50 minute ride

i don't have more than a few minutes, and i wish i had more time to write this post in a way that could clearly reflect the poignant experience it depicts. but i don't. and i'd rather just get it out. 

i awoke at 7am in arlington, virginia this morning.

after getting lost on last night's extended bike riding adventure, mariah and i weren't exactly keen on getting on those bikes any time soon, but this morning i was anxious. restless.

7:30 let me know that i'd fail at sleeping any more, so i got up and knew where i needed to go. it was an idea i'd toyed with last night before drifting to sleep. i thought of driving, but the idea of morning traffic headed into DC made me think twice.

i slipped out alone, later than i'd have liked by this point, the chilly virginia air swimming around my skin. the morning was lovely, the sun calm and the breeze perfect. i liked the feeling of starting out alone, as this east coast trip has been wonderful so far and filled with so many wonderful people and friends, old and new, but i have missed the intentional company of being only with myself.  this would be a lovely outing.

my pace was hurried. i reached up and scratched my forehead, a bit startled to find my eyebrows completely knit in tense thought. clearly my subconscious wouldn't be fooled by the calm of this morning.

i will ride until i find some sort of solace. 

that's what i wrote on my phone when i got to the bike share station. 

i got on a bike and headed out on the trail. 

i started out all hardcore biker. feeling my still-exhausted muscles from yesterday's journey around all the monuments and the bike ride back to my brother's home, it slowed into a more ponderous ride as i put on some music (while google maps still crooned over the top at times). 

the ponderous ride turned a little more therapeutic and the knitted eyebrows, unwelcomed as they were, resumed their position as i allowed some more difficult thoughts to drift into consciousness. riding certainly helped. 

there were some amazing vistas, and i didn't let myself stop to take pictures because nothing could really capture this experience anyway except for experiencing it, partially because of all the sensory input and partially because of everything that was going on in my head and heart.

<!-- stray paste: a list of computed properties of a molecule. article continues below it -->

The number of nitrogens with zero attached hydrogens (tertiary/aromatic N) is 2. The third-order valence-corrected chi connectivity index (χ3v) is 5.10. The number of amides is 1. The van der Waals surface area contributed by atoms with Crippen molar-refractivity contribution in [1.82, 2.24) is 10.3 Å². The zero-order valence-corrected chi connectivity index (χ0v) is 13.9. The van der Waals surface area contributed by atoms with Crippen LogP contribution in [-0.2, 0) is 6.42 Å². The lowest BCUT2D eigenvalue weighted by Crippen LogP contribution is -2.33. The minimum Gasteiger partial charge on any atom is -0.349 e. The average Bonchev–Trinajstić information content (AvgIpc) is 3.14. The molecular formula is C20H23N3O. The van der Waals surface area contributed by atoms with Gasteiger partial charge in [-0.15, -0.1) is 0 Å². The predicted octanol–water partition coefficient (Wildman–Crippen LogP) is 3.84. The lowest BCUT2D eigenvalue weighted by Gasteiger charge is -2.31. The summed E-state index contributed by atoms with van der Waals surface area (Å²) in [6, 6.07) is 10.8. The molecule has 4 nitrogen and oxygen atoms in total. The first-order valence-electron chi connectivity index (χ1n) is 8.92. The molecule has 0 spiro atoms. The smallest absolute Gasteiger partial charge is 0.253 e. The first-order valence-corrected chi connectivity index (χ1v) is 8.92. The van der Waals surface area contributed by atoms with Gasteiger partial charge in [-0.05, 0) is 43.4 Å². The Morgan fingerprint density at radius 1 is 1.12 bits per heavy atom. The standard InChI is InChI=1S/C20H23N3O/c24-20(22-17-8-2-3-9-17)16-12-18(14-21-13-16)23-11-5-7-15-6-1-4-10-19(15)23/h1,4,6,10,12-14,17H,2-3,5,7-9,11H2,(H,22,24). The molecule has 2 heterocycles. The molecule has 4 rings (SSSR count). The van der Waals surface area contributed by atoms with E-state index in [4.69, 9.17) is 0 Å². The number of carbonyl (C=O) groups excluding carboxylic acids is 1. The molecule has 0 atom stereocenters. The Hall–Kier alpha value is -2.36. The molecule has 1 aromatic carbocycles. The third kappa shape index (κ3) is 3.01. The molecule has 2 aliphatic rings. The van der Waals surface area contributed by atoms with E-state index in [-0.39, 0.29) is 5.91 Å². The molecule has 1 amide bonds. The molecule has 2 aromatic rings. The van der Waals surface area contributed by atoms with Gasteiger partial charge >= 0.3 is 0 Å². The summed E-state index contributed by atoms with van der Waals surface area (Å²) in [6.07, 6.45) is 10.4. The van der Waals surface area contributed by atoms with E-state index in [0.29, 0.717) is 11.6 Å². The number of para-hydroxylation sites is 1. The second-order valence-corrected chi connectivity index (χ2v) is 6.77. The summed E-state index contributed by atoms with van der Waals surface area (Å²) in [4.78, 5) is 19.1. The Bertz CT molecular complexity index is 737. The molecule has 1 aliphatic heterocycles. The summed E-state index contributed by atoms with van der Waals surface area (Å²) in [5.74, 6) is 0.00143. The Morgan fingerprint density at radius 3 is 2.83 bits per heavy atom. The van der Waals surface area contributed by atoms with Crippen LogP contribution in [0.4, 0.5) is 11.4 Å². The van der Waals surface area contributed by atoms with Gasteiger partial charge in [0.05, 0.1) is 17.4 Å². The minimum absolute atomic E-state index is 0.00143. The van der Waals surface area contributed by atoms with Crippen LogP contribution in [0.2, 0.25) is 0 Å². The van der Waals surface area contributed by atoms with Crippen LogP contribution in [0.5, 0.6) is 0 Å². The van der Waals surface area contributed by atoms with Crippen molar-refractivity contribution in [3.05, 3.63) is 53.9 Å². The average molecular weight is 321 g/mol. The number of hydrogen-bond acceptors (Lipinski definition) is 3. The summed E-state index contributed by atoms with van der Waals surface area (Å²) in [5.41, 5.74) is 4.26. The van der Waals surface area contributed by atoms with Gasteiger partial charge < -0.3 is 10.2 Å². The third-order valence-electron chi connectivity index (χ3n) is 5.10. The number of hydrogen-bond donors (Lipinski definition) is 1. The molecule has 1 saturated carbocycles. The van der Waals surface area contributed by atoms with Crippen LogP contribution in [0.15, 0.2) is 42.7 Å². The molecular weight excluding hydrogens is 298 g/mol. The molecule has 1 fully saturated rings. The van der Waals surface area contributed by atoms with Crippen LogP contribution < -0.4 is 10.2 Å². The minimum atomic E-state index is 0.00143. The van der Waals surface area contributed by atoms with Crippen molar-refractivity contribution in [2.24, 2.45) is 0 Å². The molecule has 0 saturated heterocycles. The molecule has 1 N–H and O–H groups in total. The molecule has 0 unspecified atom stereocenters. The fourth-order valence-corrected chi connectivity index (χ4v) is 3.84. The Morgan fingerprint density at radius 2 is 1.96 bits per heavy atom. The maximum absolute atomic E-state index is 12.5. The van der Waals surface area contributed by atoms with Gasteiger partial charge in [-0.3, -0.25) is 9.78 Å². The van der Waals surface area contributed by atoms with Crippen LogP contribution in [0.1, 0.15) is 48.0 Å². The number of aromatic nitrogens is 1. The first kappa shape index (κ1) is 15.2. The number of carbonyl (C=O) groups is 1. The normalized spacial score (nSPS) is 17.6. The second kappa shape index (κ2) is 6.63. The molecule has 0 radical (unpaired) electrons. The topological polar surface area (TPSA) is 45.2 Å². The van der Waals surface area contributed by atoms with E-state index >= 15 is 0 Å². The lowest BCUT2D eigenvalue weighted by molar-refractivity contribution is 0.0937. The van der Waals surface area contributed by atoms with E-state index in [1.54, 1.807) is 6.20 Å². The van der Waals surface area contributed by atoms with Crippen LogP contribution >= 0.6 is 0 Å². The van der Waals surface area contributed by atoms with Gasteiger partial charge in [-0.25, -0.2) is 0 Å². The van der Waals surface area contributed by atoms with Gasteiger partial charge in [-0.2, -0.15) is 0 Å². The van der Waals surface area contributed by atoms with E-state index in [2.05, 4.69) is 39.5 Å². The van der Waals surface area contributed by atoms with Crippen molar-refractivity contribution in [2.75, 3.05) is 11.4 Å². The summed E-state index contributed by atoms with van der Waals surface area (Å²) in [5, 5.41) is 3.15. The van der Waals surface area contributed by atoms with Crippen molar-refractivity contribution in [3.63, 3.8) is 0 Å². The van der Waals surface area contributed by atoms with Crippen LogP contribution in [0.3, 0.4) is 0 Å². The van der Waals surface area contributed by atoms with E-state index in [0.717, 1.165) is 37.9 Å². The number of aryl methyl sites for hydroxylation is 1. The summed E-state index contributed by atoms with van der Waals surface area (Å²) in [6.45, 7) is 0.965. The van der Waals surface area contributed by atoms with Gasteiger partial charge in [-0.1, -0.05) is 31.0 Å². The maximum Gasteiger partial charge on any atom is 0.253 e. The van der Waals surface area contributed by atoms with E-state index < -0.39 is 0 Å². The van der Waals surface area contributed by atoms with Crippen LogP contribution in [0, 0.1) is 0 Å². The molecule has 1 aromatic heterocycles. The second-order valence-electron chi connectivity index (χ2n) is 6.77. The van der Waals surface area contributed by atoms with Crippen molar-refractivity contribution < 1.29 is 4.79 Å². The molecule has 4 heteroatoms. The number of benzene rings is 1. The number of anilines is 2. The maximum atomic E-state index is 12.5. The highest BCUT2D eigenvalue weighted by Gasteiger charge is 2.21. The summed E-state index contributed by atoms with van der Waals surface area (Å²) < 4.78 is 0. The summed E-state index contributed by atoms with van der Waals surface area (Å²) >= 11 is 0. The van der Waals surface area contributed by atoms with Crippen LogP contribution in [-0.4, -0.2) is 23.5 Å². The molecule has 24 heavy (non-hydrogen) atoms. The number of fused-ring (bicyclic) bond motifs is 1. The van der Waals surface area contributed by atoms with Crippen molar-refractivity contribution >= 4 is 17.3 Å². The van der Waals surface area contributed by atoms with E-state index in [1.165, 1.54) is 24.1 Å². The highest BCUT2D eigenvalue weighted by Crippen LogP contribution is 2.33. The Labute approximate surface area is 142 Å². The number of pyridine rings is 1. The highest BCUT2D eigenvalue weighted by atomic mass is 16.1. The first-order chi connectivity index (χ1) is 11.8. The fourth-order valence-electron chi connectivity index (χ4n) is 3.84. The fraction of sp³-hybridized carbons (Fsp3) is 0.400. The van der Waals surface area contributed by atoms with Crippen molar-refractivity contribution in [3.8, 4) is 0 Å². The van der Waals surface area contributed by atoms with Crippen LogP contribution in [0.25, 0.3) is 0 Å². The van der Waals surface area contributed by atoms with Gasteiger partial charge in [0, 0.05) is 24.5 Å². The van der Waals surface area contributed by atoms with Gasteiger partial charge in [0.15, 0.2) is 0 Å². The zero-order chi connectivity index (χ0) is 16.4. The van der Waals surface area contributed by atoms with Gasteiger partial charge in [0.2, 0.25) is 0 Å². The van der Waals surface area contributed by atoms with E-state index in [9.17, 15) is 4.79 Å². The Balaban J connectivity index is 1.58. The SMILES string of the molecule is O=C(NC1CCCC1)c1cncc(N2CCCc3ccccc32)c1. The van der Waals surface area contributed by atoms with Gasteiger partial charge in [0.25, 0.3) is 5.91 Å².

i crossed a few bridges and vaguely remembered my brother mentioning that he and his twin brother used to stand on a bridge and watch planes take off. i felt warmer and close to them. being 15 years older than me, we grew up in completely different worlds. i wondered what bridge it was.

eventually, the therapeutic ride turned into lost tourist. a little annoyed at myself, i realized that i hadn't payed attention when my intuition told me to go one way and i thought google told me another way (the same thing happened last night; perhaps i should learn from my mistakes)--but instead of correcting myself as we did last night, i kept going the way i thought the map had told me. i was a few miles in what i guessed might be the wrong direction. 

at this point, i was really low on energy, both emotionally and physically. the banana i'd eaten back in my brother's kitchen had worn off in the first few miles i'm sure, and the gatorade i'd packed became my energy. so, my lost-stops became gatorade-and-look-at-the-pretty-view breaks. though i really wanted to get to my destination. 

eventually i figured it out and continued on. i went slowly but i kept going. SO MANY life metaphors swept in and out of my head; i suppose that's just how my mind works to get me through physically hard challenges. 

anyway. finally i saw the landmarks that assured me i was headed in the right direction. i took a few more breaks and pedaled on. 

i guess i was sort of surprised when i rounded a bend and saw the bike deposit spot, with my destination just beyond that--and it just sort of happened upon me. i hadn't realized it but i had sort of resigned myself that i'd never really get there, but i was just going to obediently follow directions. right, left, go over this bridge and take the left fork...but here it was. i deposited my bike and dismounted. 

i walked up to the monument. i was glad, relieved even -- that even though i'd gotten here later than planned, i was alone. this was the whole reason i'd even wanted to go. i walked up the white steps and through the great white marble pillars, and mister jefferson greeted me. 

just like he did yesterday, when other people were buzzing around him. 

i stood right in front of him. i wondered what he'd have said to me.
i could use some good advice right now. 
then i sat, and i thought. 
then i read, and then i wrote, 
and then i read and thought some more. 

now, the rest of the experience is for me. but the journey there, i guess, was for me to tell you. maybe because i'm out of time, maybe because i got stuck up there in the details, maybe because it's meant to be that way. 

but either way it was lovely to find a place this morning and make it sacred. even though it was hard.

and i have to just kind of laugh at myself when i think of the journey it took to get there: hardcore and determined -- emotional and pensive -- wandering and lost -- exhausted and desperate -- surprised and quiet. i kind of just think that's the general repeating pattern of my life.

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